Silverstein, Marc. AnApproach to MedicalErrors and Patient Safetyin Laboratory Services.Prepared for the QualityInstitute Meeting‘Making the Laboratory aPartner in Patient Safety’,Atlanta, April 2003.Stahl, M. et al. Reasonsfor a Laboratory’sInability to ReportResults for RequestedAnalytical Tests. ClinicalChemistry. Vol 44: 10.1998.Studies have documentedinappropriate utilization oflaboratory tests and interventionsare effective in improving theutilization of laboratory tests.Laboratory practice uses manymethods to reduce errors, assurepatient safety, and improvequality including quality controlprocedures, quality assuranceprograms, certification ofeducation programs, licensing oflaboratory professionals,accreditation of laboratories, andfederal regulation of laboratorypractices.There is increasing understandingof the importance of the preanalyticalcircumstances onlaboratory quality, includingfailures to report requestedresults. In the past, why thelaboratory was unable to deliver aresult was not investigated.Accordingly, when looking intothe computer system fordiscrepancies between number oftests requested and number oftests reported, only the volume ofthe problem, not the reasons,could be seen.2. To use such a procedure for uniform detectionof errors in clinical laboratories and for thedefinition of a benchmark strategy;3. To measure the impact of errors/risk of errorson the clinical laboratory outcome.Although errors still occur through all phases of thetesting cycle, the proportion of errors in the analyticphase of testing is lower than the proportion of errorsin the pre-analytic and post-analytic phases oftesting. This suggests that collectively the methods toreduce errors in laboratory medicine practice havebeen effective and that further efforts to reduceerrors and assure patient safety will requirepartnerships with providers.The Quality Institute, by focusing on thedevelopment of better ways to measure theeffectiveness of laboratory service (qualityindicators) and by holding the laboratory serviceindustry publicly accountable (national report) forachieving these goals could lead to substantialimprovements in patient safety and in the quality oflaboratory services. The benefits of having acoalition that addresses major policy questions andoffers solutions to issues before legal or regulatoryaction is required, and which acts as a clearinghousefor information could protect patient safety whiledealing effectively with the important issue ofaccess, cost, and quality of laboratory services.The laboratory has focused on solving the majorproblems and has reduced the specimen- andtransport-related problems. However, there are stillproblems:• microcoagulation in tubes;• general practitioners do not always follow theinstructions and rules on mailing and stability ofthe components;• the four laboratories in the county exchangespecimens for rare tests - during this procedure,specimens or results can be lost;• the intensity of diagnostic work and treatmentof the patients in the hospital per time unit hasgrossly increased, hence a new problem is thatpatients frequently are not available at the timefor specimen sampling because of other medicalprocedures. In 1996, this problem accounted for13% of all request failures.The authors’ goal is to detect the failures and preventthem to reduce report failures to

Stankovic, A. andRomeo, P. The Role of InVitro DiagnosticCompanies in ReducingLaboratory Error.Clinical Chemistry andLaboratory Medicine.Vol 45: 6. 781-788. 2007.Valenstein, P. and Meier,F. Outpatient OrderAccuracy. A College ofAmerican Pathologists Q-Probes Study ofRequisition Order EntryAccuracy in 660Institutions. Archives ofPathology andLaboratory Medicine.Vol 123. 1145-1150.1999.Laboratory errors have asignificant impact on patientsafety. The manufacturers of invitro diagnostic (IVD) productsplay an important role in thereduction of laboratory errors byensuring the highest possiblesafety and efficacy of theirproducts. In order to achieve this,the IVD industry hasimplemented rigorous productdevelopment and manufacturingprocesses. Many IVD companiesapply Six Sigma principles inorder to minimize variabilitywithin the whole product lifecycle, starting with customerrequirements, through productdesign and manufacture, as wellas management of the potentialissues that occur after theproducts have been released foruse. This article provides a closerlook into this process using anevacuated blood collection tube asa model device.The objective of this study is toevaluate the frequency and causesof computer order entry errors inoutpatients.Methods used were a crosssectionalsurvey and prospectivesample of errors. Participantsanswered questions about theirtest order entry policies andpractices. They then examined asample of outpatient requisitionsand compared information on therequisition with informationentered into the laboratorycomputer system. Order entryerrors were divided into 4 types:tests ordered on the requisition,but not in the computer; testsperformed but not ordered on therequisition; physician namediscrepancies; and test priorityerrors. The main outcomemeasure was the overall orderentry error rate.By adhering and complying with regulations andguidelines that were set by legislators and standardsetting bodies, IVD companies are ensuring that theirproducts are (a) safe (i.e., do not put patients at riskof harm), and (b) effective (i.e., meet customerrequirements/ needs). Furthermore, by designingIVD products for robustness or insensitivity to noise,and by controlling the manufacturing process afterdesign transfer, long term, IVD companies play acritical role in reducing laboratory errors andimproving patient outcomes.Laboratory test order entry errors potentially delaydiagnosis, consume resources, and cause patientinconvenience.A total of 5514 (4.8%) of 114 934 outpatientrequisitions were associated with at least 1 orderentry error. The median participant reported 1 ormore order errors on 6.0% of requisitions; 10% ofinstitutions reported errors with at least 18% ofrequisitions. Of the 4 specific error types, physicianname discrepancies had the highest error rate, andtest priority errors the lowest error rate.Four institutional factors were significantlyassociated with higher overall error rates:• orders verbally communicated to the laboratory;• no policy requiring laboratory staff to comparea printout or display of ordered tests with thelaboratory requisitions to confirm that ordershad been entered correctly;• failure to monitor the accuracy of outpatientorder entry on a regular basis; and• a higher percentage of occupied beds (i.e., abusier hospital).Computer order entry errors are common, involving5% of outpatient requisitions. Laboratories may beable to decrease error rates by regularly monitoringthe accuracy of order entry, substituting written andfacsimile orders for verbal orders, and instituting apolicy in which orders entered into computersystems are routinely rechecked against orders onrequisitions.28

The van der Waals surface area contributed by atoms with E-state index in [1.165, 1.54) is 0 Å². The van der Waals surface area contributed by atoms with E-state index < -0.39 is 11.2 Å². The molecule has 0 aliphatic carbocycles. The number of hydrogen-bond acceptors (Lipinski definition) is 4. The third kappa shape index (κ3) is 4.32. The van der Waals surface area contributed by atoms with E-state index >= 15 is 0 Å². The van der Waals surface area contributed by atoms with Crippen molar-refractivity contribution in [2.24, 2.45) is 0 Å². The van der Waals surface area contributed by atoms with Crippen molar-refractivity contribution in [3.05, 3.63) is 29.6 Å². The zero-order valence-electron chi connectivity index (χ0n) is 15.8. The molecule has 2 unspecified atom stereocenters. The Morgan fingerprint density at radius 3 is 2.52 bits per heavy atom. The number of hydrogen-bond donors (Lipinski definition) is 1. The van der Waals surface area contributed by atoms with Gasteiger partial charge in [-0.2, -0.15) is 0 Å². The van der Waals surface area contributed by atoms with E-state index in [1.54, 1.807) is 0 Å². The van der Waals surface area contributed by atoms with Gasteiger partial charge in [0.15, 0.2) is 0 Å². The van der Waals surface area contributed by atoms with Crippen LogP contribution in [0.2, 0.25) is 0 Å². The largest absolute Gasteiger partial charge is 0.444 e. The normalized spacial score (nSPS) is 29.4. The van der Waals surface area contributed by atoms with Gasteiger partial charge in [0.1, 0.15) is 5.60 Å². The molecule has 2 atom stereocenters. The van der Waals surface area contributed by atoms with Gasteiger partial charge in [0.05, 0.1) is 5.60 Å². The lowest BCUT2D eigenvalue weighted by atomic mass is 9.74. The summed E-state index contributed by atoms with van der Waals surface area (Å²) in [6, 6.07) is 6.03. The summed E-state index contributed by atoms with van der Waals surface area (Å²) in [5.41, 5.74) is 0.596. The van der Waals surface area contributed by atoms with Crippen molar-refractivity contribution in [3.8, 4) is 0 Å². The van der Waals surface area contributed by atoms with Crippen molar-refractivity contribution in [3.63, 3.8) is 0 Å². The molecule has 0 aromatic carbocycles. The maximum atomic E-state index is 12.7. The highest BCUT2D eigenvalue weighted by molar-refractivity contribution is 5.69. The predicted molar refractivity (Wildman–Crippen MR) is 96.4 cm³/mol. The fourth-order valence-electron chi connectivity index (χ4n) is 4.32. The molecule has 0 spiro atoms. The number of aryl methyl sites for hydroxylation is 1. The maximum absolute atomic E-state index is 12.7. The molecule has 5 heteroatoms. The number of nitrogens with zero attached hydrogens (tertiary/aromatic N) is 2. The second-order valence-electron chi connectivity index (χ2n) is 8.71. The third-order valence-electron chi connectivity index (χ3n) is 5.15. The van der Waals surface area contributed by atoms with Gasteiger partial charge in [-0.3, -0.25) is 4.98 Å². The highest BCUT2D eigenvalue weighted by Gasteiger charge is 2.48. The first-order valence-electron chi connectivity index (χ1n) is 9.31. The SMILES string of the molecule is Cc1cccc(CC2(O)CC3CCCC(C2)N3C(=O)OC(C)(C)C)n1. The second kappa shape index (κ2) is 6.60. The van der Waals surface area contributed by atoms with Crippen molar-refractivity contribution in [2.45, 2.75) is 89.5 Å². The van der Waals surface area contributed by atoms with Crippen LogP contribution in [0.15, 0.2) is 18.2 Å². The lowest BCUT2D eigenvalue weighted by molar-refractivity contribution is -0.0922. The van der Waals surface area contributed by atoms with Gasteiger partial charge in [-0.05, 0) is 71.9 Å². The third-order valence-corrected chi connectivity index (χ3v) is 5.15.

Van der Weijden, T. et al.“Understandinglaboratory testing indiagnostic uncertainty: aqualitative study ingeneral practice.” BritishJournal of GeneralPractice. Vol 52: 974-980. 2002.The aim of this study is to gaininsight into the generalpractitioner’s (GP’s) motives forordering laboratory tests forpatients presenting withunexplained complaints. Betterknowledge of the professional’smotives for ordering laboratorytests in the case of diagnosticuncertainty may lead tointerventions directed at reducingunnecessary testing.The GP’s perceptions ofdeterminants of test-orderingbehaviour in the situation ofdiagnostic uncertainty wereinvestigated. Semi-structuredinterviews based on surgeryobservations in twenty-onegeneral practices in rural andurban areas of The Netherlandstook place. The interviews werestructured by evaluating theconsultations and test-orderingperformance of that day.Dutch GPs vary considerably in their motives forordering tests. Several motives emerged from thedata, and examples of important themes include:personal routines, tolerance of diagnosticuncertainty, time pressure and tactical motives fortest ordering. Complying with the perceived needs ofthe patient for reassurance through testing is seen asan easy, cost- and time-effective strategy. A clearhierarchy in the determinants was not found.van Wijk, M. et al.Compliance of GeneralPractitioners with aGuideline-based DecisionSupport System forOrdering Blood Tests.Clinical Chemistry. Vol48: 1. 55-60. 2002.This study determined thecompliance of Dutch generalpractitioners with therecommendations for blood testordering as defined in theguidelines of the Dutch Collegeof General Practitioners.An audit of guideline complianceover a 12-month period (March1996 through February1997). In an observational study,a guideline based decision supportsystem for blood test ordering,BloodLink, was integrated withthe electronic patient records of31 general practitioners practicingin 23 practices (16 solo).BloodLink followed theguidelines of the Dutch Collegeof General Practitioners. Wedetermined compliance bycomparing the recommendationsfor test ordering with the test(s)actually ordered. Compliance wasexpressed as the percentage oforder forms that followed therecommendations for testordering.Of 12 668 orders generated, 9091 (71%) used thedecision-support software rather than the paper orderforms. Twelve indications accounted for >80% of the7346 order forms that selected a testing indication inBloodLink. The most frequently used indication fortest ordering was “vague complaints” (2209 orderforms; 30.1%). Of the 7346 order forms, 39% werecompliant. The most frequent type of noncompliancewas the addition of tests. Six of the 12 tests mostfrequently added to the order forms were supportedby revisions of guidelines that occurred within 3years after the intervention period.In general practice, noncompliance with guidelines ispredominantly caused by adding tests. The authorsconclude that noncompliance with a guideline seemsto be partly caused by practitioners applying newmedical insight before it is incorporated in a revisionof that guideline.29